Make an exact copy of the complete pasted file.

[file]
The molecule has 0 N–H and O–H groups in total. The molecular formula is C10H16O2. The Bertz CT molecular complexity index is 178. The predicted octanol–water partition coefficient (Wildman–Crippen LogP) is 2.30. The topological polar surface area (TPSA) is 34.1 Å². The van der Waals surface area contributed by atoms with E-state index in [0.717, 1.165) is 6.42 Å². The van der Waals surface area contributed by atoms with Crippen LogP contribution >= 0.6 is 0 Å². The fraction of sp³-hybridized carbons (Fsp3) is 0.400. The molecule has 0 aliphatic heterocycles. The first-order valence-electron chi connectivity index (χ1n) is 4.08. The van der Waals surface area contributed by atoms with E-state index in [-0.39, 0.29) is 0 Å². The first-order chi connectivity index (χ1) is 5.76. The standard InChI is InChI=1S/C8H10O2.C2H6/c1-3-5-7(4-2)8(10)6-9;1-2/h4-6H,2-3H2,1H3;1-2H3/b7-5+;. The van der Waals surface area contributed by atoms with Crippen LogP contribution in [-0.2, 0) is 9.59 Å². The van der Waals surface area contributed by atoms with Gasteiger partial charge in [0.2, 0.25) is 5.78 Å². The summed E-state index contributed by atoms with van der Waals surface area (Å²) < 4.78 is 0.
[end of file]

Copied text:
The molecule has 0 N–H and O–H groups in total. The molecular formula is C10H16O2. The Bertz CT molecular complexity index is 178. The predicted octanol–water partition coefficient (Wildman–Crippen LogP) is 2.30. The topological polar surface area (TPSA) is 34.1 Å². The van der Waals surface area contributed by atoms with E-state index in [0.717, 1.165) is 6.42 Å². The van der Waals surface area contributed by atoms with Crippen LogP contribution >= 0.6 is 0 Å². The fraction of sp³-hybridized carbons (Fsp3) is 0.400. The molecule has 0 aliphatic heterocycles. The first-order valence-electron chi connectivity index (χ1n) is 4.08. The van der Waals surface area contributed by atoms with E-state index in [-0.39, 0.29) is 0 Å². The first-order chi connectivity index (χ1) is 5.76. The standard InChI is InChI=1S/C8H10O2.C2H6/c1-3-5-7(4-2)8(10)6-9;1-2/h4-6H,2-3H2,1H3;1-2H3/b7-5+;. The van der Waals surface area contributed by atoms with Crippen LogP contribution in [-0.2, 0) is 9.59 Å². The van der Waals surface area contributed by atoms with Gasteiger partial charge in [0.2, 0.25) is 5.78 Å². The summed E-state index contributed by atoms with van der Waals surface area (Å²) < 4.78 is 0.